Car Travel With Your Cat

Generally speaking, cats do not like car travel. Oftentimes this is because they associate cars with trips to the vet or the groomer. Occasionally kittens that have been conditioned from a young age do not mind riding in the car, but even so, any cat owner should be conscientious of their cat’s safety and comfort. Below, a West Greenwich veterinarian offers some tips on maximizing safety and enjoyment for your feline companion during car rides.

Use a Good Carrier

Always use a good-quality sturdy cat carrier. Make sure it latches properly and is shut tight. You don’t want your cat to escape the carrier and then run away once you open the car door at a rest stop or gas station. Consult your West Greenwich veterinarian on what type and size of carrier will work best for your animal.

Secure the Carrier

Place the cat carrier on a flat surface; try using towels to even out the surface so your kitty doesn’t feel lopsided. Be sure to secure the carrier firmly using the seatbelt, bungee cords, or a combination of both. If you need to brake suddenly, you don’t want your cat’s carrier to move. The backseat is the safest place to secure the carrier.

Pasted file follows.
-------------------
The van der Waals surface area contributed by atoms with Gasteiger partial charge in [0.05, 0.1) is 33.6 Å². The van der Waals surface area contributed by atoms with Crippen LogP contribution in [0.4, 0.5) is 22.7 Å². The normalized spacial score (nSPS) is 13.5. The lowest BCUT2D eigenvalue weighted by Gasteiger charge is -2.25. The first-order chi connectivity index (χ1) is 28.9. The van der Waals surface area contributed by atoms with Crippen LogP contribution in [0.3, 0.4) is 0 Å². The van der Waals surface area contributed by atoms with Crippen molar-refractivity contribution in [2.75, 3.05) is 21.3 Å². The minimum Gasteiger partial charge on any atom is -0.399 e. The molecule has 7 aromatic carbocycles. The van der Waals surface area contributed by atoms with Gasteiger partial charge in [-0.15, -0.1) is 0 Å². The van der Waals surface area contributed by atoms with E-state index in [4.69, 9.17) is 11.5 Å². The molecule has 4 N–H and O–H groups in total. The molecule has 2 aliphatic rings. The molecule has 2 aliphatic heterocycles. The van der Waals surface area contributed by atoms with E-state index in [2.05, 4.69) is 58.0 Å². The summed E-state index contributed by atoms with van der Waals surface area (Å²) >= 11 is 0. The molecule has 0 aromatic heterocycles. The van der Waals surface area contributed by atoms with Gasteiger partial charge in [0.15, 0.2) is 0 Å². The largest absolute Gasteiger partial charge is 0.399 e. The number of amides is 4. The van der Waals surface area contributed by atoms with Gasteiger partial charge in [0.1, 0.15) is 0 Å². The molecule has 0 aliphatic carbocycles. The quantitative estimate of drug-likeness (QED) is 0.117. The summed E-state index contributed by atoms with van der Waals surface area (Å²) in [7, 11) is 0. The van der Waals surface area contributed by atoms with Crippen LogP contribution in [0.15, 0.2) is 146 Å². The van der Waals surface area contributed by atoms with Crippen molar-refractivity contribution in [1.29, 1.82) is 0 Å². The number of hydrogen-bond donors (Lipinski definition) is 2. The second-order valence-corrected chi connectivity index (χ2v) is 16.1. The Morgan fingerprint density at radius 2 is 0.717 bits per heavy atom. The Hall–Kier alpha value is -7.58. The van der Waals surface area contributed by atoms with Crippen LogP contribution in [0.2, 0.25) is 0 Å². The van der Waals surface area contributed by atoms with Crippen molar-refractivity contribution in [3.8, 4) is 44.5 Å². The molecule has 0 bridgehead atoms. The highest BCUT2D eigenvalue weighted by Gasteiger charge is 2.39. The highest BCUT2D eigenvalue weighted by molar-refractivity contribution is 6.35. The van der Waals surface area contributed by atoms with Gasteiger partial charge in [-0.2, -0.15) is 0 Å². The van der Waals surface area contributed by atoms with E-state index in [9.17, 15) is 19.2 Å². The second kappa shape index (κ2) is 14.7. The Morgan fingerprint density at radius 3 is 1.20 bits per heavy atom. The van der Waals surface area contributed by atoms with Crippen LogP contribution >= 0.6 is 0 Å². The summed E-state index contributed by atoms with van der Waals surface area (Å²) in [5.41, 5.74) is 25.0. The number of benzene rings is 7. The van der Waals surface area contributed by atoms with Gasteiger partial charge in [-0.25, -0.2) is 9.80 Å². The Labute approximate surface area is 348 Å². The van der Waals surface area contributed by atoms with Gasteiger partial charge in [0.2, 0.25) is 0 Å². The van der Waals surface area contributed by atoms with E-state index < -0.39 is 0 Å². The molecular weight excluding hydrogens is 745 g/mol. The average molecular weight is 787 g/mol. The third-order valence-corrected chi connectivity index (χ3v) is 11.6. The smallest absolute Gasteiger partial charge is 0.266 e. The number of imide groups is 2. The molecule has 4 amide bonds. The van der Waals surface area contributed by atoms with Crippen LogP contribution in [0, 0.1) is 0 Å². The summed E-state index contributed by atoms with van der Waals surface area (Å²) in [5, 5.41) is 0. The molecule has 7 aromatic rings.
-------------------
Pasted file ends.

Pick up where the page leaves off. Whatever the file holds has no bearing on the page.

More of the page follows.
Monitor Conditions

Be aware of the conditions within the car, and remember that your cat won’t necessarily be comfortable with the same conditions as you are. Your cat may not like wind rushing over him if the windows are down. Loud music from the radio and cold air conditioning may bother him. Direct sunlight through the windshield or side windows may irritate your cat as well. Ask your West Greenwich vet to advise you on other irritants that your cat may experience during car travel.

Bring Food and Water for Long Trips

You don’t want your cat to get hungry or thirsty if you’re going to be on the road for several hours. Bring along your cat’s food and water, and secure it in the cat’s carrier if possible. Don’t overfill the bowls, though, or you will have a mess on your hands if you hit a pothole or speed bump.

Alleviate Motion Sickness

Many cats suffer from motion sickness when riding in cars. While it is not always avoidable, there are ways to minimize the chance of your cat getting sick. Consider placing your cat’s carrier on the floor, preventing him from seeing the outdoors flashing by. Try to make the ride as smooth as possible by accelerating and braking gently, avoiding potholes, and not swerving. Mild motion sickness medication is also available if needed—ask your West Greenwich veterinarian if it is necessary for your cat.

Last, but certainly not least, NEVER leave your cat alone in the car. It only invites a whole host of potential hazards that are best avoided entirely. By following the above guidelines, thinking from your cat’s perspective, and using common sense, car travel with your kitty doesn’t have to be a headache!

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